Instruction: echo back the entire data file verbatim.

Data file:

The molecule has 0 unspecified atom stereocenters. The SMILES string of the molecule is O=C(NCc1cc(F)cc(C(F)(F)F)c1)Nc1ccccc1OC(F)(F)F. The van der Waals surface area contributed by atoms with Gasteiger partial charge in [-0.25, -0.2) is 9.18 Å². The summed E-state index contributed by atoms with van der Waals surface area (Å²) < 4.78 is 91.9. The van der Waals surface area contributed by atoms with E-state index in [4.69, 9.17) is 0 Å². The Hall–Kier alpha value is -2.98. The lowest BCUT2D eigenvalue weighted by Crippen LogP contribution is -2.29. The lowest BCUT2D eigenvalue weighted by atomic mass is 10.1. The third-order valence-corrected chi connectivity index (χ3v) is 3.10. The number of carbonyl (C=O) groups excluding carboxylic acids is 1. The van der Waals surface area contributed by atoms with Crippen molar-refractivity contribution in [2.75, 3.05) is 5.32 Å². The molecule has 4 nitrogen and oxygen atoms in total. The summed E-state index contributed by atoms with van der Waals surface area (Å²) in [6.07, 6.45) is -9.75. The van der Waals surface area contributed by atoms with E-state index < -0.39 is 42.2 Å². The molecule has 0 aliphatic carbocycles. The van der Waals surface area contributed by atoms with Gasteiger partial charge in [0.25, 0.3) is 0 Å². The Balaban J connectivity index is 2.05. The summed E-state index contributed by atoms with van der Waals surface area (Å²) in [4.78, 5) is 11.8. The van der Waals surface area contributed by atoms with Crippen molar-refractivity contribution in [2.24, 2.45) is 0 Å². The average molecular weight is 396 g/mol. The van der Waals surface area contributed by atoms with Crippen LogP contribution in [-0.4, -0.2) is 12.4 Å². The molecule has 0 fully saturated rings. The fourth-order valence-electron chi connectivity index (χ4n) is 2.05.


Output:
The molecule has 0 unspecified atom stereocenters. The SMILES string of the molecule is O=C(NCc1cc(F)cc(C(F)(F)F)c1)Nc1ccccc1OC(F)(F)F. The van der Waals surface area contributed by atoms with Gasteiger partial charge in [-0.25, -0.2) is 9.18 Å². The summed E-state index contributed by atoms with van der Waals surface area (Å²) < 4.78 is 91.9. The van der Waals surface area contributed by atoms with E-state index in [4.69, 9.17) is 0 Å². The Hall–Kier alpha value is -2.98. The lowest BCUT2D eigenvalue weighted by Crippen LogP contribution is -2.29. The lowest BCUT2D eigenvalue weighted by atomic mass is 10.1. The third-order valence-corrected chi connectivity index (χ3v) is 3.10. The number of carbonyl (C=O) groups excluding carboxylic acids is 1. The van der Waals surface area contributed by atoms with Crippen molar-refractivity contribution in [2.75, 3.05) is 5.32 Å². The molecule has 4 nitrogen and oxygen atoms in total. The summed E-state index contributed by atoms with van der Waals surface area (Å²) in [6.07, 6.45) is -9.75. The van der Waals surface area contributed by atoms with E-state index < -0.39 is 42.2 Å². The molecule has 0 aliphatic carbocycles. The van der Waals surface area contributed by atoms with Gasteiger partial charge in [0.25, 0.3) is 0 Å². The Balaban J connectivity index is 2.05. The summed E-state index contributed by atoms with van der Waals surface area (Å²) in [4.78, 5) is 11.8. The van der Waals surface area contributed by atoms with Crippen molar-refractivity contribution in [2.24, 2.45) is 0 Å². The average molecular weight is 396 g/mol. The van der Waals surface area contributed by atoms with Crippen LogP contribution in [-0.4, -0.2) is 12.4 Å². The molecule has 0 fully saturated rings. The fourth-order valence-electron chi connectivity index (χ4n) is 2.05.